How Federal Reserve interest rate hikes impact your borrowing costs

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From credit cards to mortgages, it’s suddenly a lot more expensive to borrow money.

The Federal Reserve has raised its benchmark short-term rate 3 percentage points since March in an effort to curb unrelenting inflation, with another rate hike likely on the way next week.

“Borrowers are feeling the squeeze from both sides as inflation has stretched household budgets while borrowing costs for homebuyers, car buyers and credit card borrowers have increased at the fastest pace in decades,” said Greg McBride, chief financial analyst at Bankrate.com.

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It’s the combination of higher rates and inflation that have hit consumers particularly hard, he said.

The consumer price index, which measures the average change in prices for consumer goods and services, was up 8.2% year over year in the latest reading, still hovering near the highest levels since the early 1980s.

And “with more rate hikes still to come, it will be a further strain on the budgets of households with variable rate debt, such as home equity lines of credit and credit cards,” McBride said.

In fact, the Fed’s moves have already made borrowing substantially costlier for consumers across the board. Here’s how increases in the benchmark interest rate have impacted the rates consumers pay on the most common types of debt, according to recent figures from Bankrate.

Credit cards: Up 234 basis points

  • October average: 18.68%
  • March average: 16.34%

Credit card rates are now over 18% and will likely hit 20% by the beginning of next year, while balances are higher and nearly half of credit cardholders now carry credit card debt from month to month, according to a Bankrate report.

With the rate hikes so far, those credit card users will wind up paying around $20.9 billion more in 2022 than they would have otherwise, according to a separate analysis by WalletHub.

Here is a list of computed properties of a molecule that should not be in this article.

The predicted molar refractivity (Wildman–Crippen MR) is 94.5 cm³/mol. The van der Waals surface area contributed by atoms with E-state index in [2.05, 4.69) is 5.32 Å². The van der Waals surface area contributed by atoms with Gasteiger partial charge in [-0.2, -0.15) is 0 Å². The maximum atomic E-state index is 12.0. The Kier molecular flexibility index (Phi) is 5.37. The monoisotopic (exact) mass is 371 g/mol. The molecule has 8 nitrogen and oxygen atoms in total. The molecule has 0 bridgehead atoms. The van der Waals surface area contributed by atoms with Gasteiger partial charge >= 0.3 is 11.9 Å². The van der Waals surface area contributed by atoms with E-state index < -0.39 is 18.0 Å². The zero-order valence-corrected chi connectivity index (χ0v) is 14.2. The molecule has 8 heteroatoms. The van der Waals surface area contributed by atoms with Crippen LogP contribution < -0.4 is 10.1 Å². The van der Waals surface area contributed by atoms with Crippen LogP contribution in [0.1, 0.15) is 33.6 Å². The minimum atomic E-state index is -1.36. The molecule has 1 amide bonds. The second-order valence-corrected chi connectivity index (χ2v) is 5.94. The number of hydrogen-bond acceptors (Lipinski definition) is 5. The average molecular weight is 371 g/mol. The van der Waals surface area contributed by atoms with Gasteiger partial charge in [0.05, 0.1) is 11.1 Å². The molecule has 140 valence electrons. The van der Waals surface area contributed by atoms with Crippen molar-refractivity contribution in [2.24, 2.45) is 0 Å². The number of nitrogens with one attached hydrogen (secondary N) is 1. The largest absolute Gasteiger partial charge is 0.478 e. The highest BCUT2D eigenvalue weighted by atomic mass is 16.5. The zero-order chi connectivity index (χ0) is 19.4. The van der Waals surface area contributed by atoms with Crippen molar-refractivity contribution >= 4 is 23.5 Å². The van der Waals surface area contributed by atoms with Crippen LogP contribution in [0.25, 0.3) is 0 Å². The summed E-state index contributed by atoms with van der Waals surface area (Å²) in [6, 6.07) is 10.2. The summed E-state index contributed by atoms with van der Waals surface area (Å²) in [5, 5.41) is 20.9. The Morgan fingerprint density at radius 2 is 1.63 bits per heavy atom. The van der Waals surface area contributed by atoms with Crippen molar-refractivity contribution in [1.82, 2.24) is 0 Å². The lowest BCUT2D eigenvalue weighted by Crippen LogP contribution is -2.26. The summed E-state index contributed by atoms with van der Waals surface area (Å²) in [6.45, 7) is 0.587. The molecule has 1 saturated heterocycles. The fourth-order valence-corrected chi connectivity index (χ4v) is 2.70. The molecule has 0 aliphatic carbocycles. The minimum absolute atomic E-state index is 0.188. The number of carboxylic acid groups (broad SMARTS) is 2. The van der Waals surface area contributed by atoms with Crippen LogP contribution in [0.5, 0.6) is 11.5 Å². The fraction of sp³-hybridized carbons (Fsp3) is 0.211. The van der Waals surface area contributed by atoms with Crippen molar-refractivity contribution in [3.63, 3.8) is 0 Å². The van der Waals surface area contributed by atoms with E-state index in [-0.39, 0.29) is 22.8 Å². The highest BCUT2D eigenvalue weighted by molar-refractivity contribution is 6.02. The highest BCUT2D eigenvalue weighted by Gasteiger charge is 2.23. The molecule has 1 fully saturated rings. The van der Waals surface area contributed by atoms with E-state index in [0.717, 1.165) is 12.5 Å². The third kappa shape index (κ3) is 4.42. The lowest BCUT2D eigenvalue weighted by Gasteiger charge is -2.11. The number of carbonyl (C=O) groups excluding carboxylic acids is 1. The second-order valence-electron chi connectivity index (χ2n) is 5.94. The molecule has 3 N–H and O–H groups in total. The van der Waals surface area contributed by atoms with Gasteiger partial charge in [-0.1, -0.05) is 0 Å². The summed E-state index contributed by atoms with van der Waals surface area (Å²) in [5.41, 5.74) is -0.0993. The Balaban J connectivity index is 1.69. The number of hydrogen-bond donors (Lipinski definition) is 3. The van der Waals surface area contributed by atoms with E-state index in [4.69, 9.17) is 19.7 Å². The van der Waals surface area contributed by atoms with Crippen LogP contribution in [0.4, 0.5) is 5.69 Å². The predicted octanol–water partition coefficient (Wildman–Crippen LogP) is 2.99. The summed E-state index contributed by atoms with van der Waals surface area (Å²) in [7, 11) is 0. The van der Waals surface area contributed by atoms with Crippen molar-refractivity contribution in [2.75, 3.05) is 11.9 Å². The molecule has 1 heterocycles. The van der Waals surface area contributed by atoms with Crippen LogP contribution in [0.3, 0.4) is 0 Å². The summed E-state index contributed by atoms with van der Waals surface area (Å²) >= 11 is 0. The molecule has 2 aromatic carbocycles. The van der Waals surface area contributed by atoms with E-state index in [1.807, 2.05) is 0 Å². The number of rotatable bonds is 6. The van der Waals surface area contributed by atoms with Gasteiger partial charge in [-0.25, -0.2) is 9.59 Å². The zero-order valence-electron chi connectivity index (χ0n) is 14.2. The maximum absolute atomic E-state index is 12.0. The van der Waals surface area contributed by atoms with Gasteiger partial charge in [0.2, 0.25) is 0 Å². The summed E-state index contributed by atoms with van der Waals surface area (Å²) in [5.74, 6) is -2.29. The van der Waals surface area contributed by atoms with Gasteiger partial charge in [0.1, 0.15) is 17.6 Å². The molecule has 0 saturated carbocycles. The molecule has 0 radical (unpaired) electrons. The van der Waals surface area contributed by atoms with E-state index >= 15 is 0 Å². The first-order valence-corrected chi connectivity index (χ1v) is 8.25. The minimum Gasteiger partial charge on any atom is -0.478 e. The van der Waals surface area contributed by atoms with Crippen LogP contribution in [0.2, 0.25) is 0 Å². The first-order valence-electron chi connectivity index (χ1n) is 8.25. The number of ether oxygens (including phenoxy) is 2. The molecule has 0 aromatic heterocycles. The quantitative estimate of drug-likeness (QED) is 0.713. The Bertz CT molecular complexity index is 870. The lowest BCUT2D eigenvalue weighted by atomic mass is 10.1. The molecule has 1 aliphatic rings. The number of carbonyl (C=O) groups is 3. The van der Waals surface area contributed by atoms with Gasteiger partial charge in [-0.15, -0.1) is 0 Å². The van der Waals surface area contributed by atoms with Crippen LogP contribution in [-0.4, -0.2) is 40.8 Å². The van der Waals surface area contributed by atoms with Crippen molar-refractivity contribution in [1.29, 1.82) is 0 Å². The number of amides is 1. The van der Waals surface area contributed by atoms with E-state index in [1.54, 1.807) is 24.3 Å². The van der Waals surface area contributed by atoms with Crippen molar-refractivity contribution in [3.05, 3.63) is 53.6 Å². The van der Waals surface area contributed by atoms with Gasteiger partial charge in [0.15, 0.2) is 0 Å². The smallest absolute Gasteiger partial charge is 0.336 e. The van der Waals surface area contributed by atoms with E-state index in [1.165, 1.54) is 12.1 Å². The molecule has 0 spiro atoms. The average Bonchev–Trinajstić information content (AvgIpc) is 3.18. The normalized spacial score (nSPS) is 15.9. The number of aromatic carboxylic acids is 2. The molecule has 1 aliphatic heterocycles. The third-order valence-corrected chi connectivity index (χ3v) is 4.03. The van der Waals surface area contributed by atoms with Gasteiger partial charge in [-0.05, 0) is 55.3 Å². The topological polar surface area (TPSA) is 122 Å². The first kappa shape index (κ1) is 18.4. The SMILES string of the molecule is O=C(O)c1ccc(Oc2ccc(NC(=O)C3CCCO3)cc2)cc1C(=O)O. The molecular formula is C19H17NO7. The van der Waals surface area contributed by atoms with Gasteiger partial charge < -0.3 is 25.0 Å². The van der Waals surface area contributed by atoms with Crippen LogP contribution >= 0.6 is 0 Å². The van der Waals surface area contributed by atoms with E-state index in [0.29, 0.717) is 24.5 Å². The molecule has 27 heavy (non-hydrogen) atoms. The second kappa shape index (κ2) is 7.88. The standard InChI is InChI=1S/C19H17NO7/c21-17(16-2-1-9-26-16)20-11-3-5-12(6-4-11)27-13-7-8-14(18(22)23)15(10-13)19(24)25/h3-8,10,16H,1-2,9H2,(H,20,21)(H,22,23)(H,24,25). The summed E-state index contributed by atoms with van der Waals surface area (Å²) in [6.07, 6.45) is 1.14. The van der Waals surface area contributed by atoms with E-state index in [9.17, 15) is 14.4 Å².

HELOCs: Up 334 basis points

Mortgages: Up 278 basis points

Auto loans: Up 162 basis points

  • October average: 5.60%
  • March average: 3.98%

Paying an annual percentage rate of 6% instead of 3% could cost consumers nearly $4,000 more in interest over the course of a $40,000, 72-month car loan, according to data from Edmunds.

However, in this case, “rising rates are not the reason the average car payment is over $800 a month,” McBride said. “It’s the sticker price that is a lot higher.”

Personal loans: Up 90 basis points

  • October average: 11.20%
  • March average: 10.30%

Even personal loan rates are higher as the number of people with this type of debt hit a new high in the second quarter, according to TransUnion’s latest credit industry insights report.

“Those with good credit are still able to get rates in the single digits,” McBride said. But anyone with weaker credit will now see “notably higher rates.”

How to shield yourself against higher prices, rates

Amid fears of a recession and more rate hikes to come, consumers should “cut back on discretionary spending” where they can, advised Tomas Philipson, economist at University of Chicago and former White House Council of Economic Advisors Chair.

“You are going to need your money for necessities, meaning food, gas and shelter.”  

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